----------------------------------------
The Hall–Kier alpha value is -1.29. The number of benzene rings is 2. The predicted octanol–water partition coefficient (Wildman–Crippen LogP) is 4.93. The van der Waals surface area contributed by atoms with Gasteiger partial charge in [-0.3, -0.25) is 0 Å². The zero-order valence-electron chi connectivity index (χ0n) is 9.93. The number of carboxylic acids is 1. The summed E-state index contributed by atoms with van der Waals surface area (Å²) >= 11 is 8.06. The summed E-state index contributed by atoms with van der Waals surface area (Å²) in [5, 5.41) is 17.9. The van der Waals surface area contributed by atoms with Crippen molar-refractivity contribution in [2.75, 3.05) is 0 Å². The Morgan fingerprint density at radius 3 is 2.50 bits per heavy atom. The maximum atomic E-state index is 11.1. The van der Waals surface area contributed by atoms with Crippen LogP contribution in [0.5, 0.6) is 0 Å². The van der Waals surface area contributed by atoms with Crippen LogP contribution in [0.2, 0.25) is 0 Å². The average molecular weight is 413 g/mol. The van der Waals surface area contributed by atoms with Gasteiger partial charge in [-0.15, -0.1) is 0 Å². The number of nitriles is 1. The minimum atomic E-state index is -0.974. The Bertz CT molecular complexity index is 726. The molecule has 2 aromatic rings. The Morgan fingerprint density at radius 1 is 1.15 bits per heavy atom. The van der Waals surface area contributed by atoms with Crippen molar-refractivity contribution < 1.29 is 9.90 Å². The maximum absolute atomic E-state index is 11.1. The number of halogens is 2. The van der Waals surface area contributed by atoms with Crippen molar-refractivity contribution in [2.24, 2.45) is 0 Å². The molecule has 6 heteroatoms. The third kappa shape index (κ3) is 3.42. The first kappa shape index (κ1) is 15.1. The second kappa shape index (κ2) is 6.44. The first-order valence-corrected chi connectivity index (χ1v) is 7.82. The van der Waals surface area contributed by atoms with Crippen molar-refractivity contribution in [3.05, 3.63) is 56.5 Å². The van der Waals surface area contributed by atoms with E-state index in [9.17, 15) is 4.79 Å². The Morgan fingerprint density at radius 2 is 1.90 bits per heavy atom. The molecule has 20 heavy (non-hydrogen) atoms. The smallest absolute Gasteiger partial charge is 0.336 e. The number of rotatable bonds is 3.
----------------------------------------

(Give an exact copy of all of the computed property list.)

The Hall–Kier alpha value is -1.29. The number of benzene rings is 2. The predicted octanol–water partition coefficient (Wildman–Crippen LogP) is 4.93. The van der Waals surface area contributed by atoms with Gasteiger partial charge in [-0.3, -0.25) is 0 Å². The zero-order valence-electron chi connectivity index (χ0n) is 9.93. The number of carboxylic acids is 1. The summed E-state index contributed by atoms with van der Waals surface area (Å²) >= 11 is 8.06. The summed E-state index contributed by atoms with van der Waals surface area (Å²) in [5, 5.41) is 17.9. The van der Waals surface area contributed by atoms with Crippen molar-refractivity contribution in [2.75, 3.05) is 0 Å². The Morgan fingerprint density at radius 3 is 2.50 bits per heavy atom. The maximum atomic E-state index is 11.1. The van der Waals surface area contributed by atoms with Crippen LogP contribution in [0.5, 0.6) is 0 Å². The van der Waals surface area contributed by atoms with Crippen LogP contribution in [0.2, 0.25) is 0 Å². The average molecular weight is 413 g/mol. The van der Waals surface area contributed by atoms with Gasteiger partial charge in [-0.15, -0.1) is 0 Å². The number of nitriles is 1. The minimum atomic E-state index is -0.974. The Bertz CT molecular complexity index is 726. The molecule has 2 aromatic rings. The Morgan fingerprint density at radius 1 is 1.15 bits per heavy atom. The van der Waals surface area contributed by atoms with Crippen molar-refractivity contribution < 1.29 is 9.90 Å². The maximum absolute atomic E-state index is 11.1. The number of halogens is 2. The van der Waals surface area contributed by atoms with Crippen molar-refractivity contribution in [2.24, 2.45) is 0 Å². The molecule has 6 heteroatoms. The third kappa shape index (κ3) is 3.42. The first kappa shape index (κ1) is 15.1. The second kappa shape index (κ2) is 6.44. The first-order valence-corrected chi connectivity index (χ1v) is 7.82. The van der Waals surface area contributed by atoms with Crippen molar-refractivity contribution in [3.05, 3.63) is 56.5 Å². The van der Waals surface area contributed by atoms with E-state index in [9.17, 15) is 4.79 Å². The Morgan fingerprint density at radius 2 is 1.90 bits per heavy atom. The molecule has 20 heavy (non-hydrogen) atoms. The smallest absolute Gasteiger partial charge is 0.336 e. The number of rotatable bonds is 3.